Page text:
Momsen’s short and snappish responses are usually followed by giggles and sighs, sweet moments shared with her bandmates that I, miles away, am excluded from. In an attempt to break her out of the one sentence answers, I brave the rocky terrain of the gossip column and ask her to speak on some of the more scandalous rumors surrounding her name. Had she, in fact, brought her newly neutered dog’s testicles into the studio to burn in a bonfire for inspiration? At this, Momsen laughs deeply. “I do love to burn things,” she says. “But my dog is a girl.” A Maltese named Petal.
When I ask about what making the record meant to her personally, Momsen becomes tripped up in her words, stumbling over sentences and taking long pauses between thoughts. “The wholes CD is me… but I don’t want you to relate the lyrics to me. Then you aren’t getting the whole picture. You should really listen to it… like, what does this song mean to you? It’s torturous… it’s not a happy record… there are a lot of conflicting ideas. But it’s not sunshine and rainbows. It’s a darker side of things, I guess you could say. It shows the way that I view the world.” In her carefully thought out description, it is obvious that Momsen, despite her tough girl attitude, is not only proud of the music she’s making, she genuinely cares about it.
It’s hard to tell whether Momsen’s fame has gone to her head in an extreme way or if it keeps her as downright teenage as a girl could possibly get.
She swears profusely, laughs wholeheartedly, and assures me that she is being exactly who she is in the most honest way possible. “Acting to singing is not a transition for me in any way, shape, or form. Writing music and singing is nothing new for me. I’ve been doing it since I was five. It’s just new for my public and how they see me. It’s a transition for them. I haven’t changed at all.” So, I prompt, the most honest Taylor Momsen we will see is the one performing her songs on stage? “Well, on stage, I’m performing. It’s another extension of myself. I mean, I don’t walk out of my bedroom in the morning with stripper heels on.”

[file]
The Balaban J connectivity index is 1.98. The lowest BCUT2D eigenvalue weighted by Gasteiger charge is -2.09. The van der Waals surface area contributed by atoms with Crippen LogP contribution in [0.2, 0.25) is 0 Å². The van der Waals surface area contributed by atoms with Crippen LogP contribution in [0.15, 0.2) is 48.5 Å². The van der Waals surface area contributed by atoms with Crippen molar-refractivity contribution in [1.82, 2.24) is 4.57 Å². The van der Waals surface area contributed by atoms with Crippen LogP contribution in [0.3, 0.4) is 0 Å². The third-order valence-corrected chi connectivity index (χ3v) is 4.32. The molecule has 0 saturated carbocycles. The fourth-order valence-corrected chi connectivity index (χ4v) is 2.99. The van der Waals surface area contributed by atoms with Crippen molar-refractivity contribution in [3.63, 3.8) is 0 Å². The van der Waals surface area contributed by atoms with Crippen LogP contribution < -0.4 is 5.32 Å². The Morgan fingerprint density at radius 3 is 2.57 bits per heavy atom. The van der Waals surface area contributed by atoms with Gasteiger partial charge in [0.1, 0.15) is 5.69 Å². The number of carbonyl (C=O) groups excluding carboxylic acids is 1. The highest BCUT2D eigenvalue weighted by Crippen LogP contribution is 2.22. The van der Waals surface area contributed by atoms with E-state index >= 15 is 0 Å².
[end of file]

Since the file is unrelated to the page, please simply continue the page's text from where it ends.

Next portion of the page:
Momsen’s attitude jumps back and forth between that of a tortured, could-care-less nymph and constrained, self-aware neurotic. She acts too cool for school and then quickly shifts into a whisper thin voice, one that sounds pensive and worried. Even in those brief moments of vulnerability, though, Momsen keeps her guard up. She is fully aware of what she says and how other may twist it. It seems that she is somewhat nonplussed as to what other people, especially the press, think of her - at least, so she’d like us to think.
Perhaps, in part, this is Momsen’s defense mechanism. Her heartfelt way of speaking about her record proves a sort of protective nature about her music. And of course she would be, considering it’s the first time she is sharing her own words with her fans. Without the fa�ade of Jenny Humphrey, Momsen is purely herself, sharing her thoughts with her own voice. One is always most careful with their own art, but allowing that sort of softness to shine through too often could ruin the rock star image that Momsen has worked so hard to promote, and it seems that she is equally as protective of that.
With a new campaign for Madonna’s clothing line, Material Girl, another season’s worth of shooting for Gossip Girl, and The Pretty Reckless remaining in the Top 10 on the UK Rock Charts, it seems that Momsen really does have little to care about other than promoting herself. If her raunchy outfits and bawdy vocabulary continue to get people talking, then why should she stop? And despite being an angry and anxious seventeen year old, she is a talented singer with a promising future. And I pity anyone who tries to get in her way.